Protests threaten Urban Growth Packages

Toll Station Urban GrowthDiscontinued Toll station. Photo: NTB / scanpix

Protests threaten Urban Growth Packages

Recent plays and decisions create doubts about the implementation of Urban Growth Packages financed by road tolls several places in Norway. Nedre Eiker scrapped such an agreement on Wednesday.

The councillor of Nedre Eiker did not get support by the municipal council for his proposal to postpone the treatment of toll walls and The Buskerud Urban Package II until after the autumn’s election. The dream of the Progress Party has thus come true, writes Dagsavisen Fremtiden.

The Conservatives, the Centre Party and an unaffiliated teamed up with the Progress Party to scrLabour the deal, according to TV 2.

“The only thing we should regret is that we are taking an about turn a little too late. We might have done it three or four years ago,” Group Leader of the Conservatives, Tor Tveter, spoke from the pulpit.

Mayor Bent Inge Bye (Labour) can’t hide his disappointment.

“It is sad. The opportunity to build out Drammen was wrecked. The state must cover much more of the road projects and public transport,” he tells TV 2.

Søviknes wishes to postpone the Bergen agreement

At the same time, Mayor of Os, Terje Søviknes (Progress Party), believes that a complete review of the entire Urban Growth Agreement for the Bergen region is needed.

“I recommend that we do not sign any agreement now. An election will soon be held. We believe it is wise that the new municipal council gets the opportunity to comment,” Søviknes, who is also the Deputy Leader of the Progress Party,-tells Bergens Tidende

Søviknes will present his plans at a meeting later in the day and will, after Bergens Tidende understands, win through in the Municipal Council of Os.

The debate on Toll roads and Urban Growth Packages has exploded in recent weeks. A poll on Tuesday shows that the People’s Action No to More Toll Roads currently is Bergen’s largest political party.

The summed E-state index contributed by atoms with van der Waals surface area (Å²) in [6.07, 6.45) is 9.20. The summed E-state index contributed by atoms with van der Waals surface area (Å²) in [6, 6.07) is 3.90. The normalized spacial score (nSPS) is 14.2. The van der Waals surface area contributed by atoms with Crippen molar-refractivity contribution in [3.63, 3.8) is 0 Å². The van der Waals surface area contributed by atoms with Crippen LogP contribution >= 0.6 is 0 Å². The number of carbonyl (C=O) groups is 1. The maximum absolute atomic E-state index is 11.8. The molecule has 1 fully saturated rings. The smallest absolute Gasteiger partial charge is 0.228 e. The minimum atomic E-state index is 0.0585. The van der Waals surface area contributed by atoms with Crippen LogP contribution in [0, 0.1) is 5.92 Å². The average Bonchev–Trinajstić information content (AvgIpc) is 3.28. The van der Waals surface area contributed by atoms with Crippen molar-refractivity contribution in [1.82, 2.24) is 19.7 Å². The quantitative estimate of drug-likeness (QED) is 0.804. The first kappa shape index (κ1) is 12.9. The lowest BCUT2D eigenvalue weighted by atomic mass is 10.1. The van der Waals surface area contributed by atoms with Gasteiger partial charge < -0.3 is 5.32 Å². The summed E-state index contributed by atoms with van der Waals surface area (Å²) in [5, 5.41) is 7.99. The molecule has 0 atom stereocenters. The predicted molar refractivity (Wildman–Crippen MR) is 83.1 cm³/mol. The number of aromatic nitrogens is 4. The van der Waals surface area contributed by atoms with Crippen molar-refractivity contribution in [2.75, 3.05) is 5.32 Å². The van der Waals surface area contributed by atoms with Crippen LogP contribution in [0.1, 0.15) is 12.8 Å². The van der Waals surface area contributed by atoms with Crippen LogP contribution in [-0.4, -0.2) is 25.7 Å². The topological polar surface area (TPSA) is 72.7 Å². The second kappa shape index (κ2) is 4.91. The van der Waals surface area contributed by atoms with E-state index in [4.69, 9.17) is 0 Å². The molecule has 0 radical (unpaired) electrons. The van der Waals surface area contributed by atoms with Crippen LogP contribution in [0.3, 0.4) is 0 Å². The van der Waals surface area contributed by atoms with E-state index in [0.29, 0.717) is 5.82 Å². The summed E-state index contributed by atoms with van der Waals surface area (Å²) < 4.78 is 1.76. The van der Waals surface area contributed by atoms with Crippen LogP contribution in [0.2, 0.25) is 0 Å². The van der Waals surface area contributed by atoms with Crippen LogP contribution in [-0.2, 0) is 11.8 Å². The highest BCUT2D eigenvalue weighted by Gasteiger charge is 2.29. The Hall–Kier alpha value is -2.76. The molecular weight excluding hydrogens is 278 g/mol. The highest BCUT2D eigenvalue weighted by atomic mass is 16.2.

There are plans for Urban Growth Packages in and around a total of nine urban areas in Norway. All of them based on user financing, ie toll walls, as an important source of funding.

Urban Growth Packages

Urban Growth and Environment Packages have been signed for Bergen, Stavanger and Oslo area. The main objective is ostensibly for more to choose public transport, the Apostles horses or cycle over cars. The agreements, however, include road upgrades and extensions as well.

On Saturday, June 1st, there will be a total of 83 toll stations in and around Oslo, divided among three separate walls.

“It is very gratifying that the municipal council in Nedre Eiker has said no to Buskerud City Package II. Now it’s time to say no to Oslo Package III, something which The Progress Party in Oslo has already done!” top candidate for the Oslo Progress Party, Aina Stenersen, exclaims.

Oslo City Council for Environment and Transport, Arild Hermstad (Greens), however, rejects to NTB that it is prudent to touch the agreement.

“This is unanimously adopted by the Norwegian Parliament – the Minister of Transport promoted the case and got it through,” he refutes.

Stenersen’s party colleague, Jon Georg Dale, is currently managing the Ministry of Transport and Communications.

GPS tracking?

Toll roads opponents often highlight that this manner of financing urban growth and roads is anti-social because it affects families with children and the elderly who are dependent on cars.

At the same time, several studies, two of which have recently been published by Dagens Næringsliv, show that those most affected by Toll roads are men with higher education and medium to high income.

Several political parties are now advocating GPS tracking (aka road pricing) – ie payment based on how far you drive and when.

“That will provide a more accurate and fairer distribution of costs,” Leader of Labour, Jonas Gahr Støre, tells. VG.

LO wishes to investigate a scheme where salary, odometer and residence will determine how much you must fork out.

Read Also

Jensen asks for a crisis summit on road tolls

© NTB Scanpix / #Norway Today
RSS Feed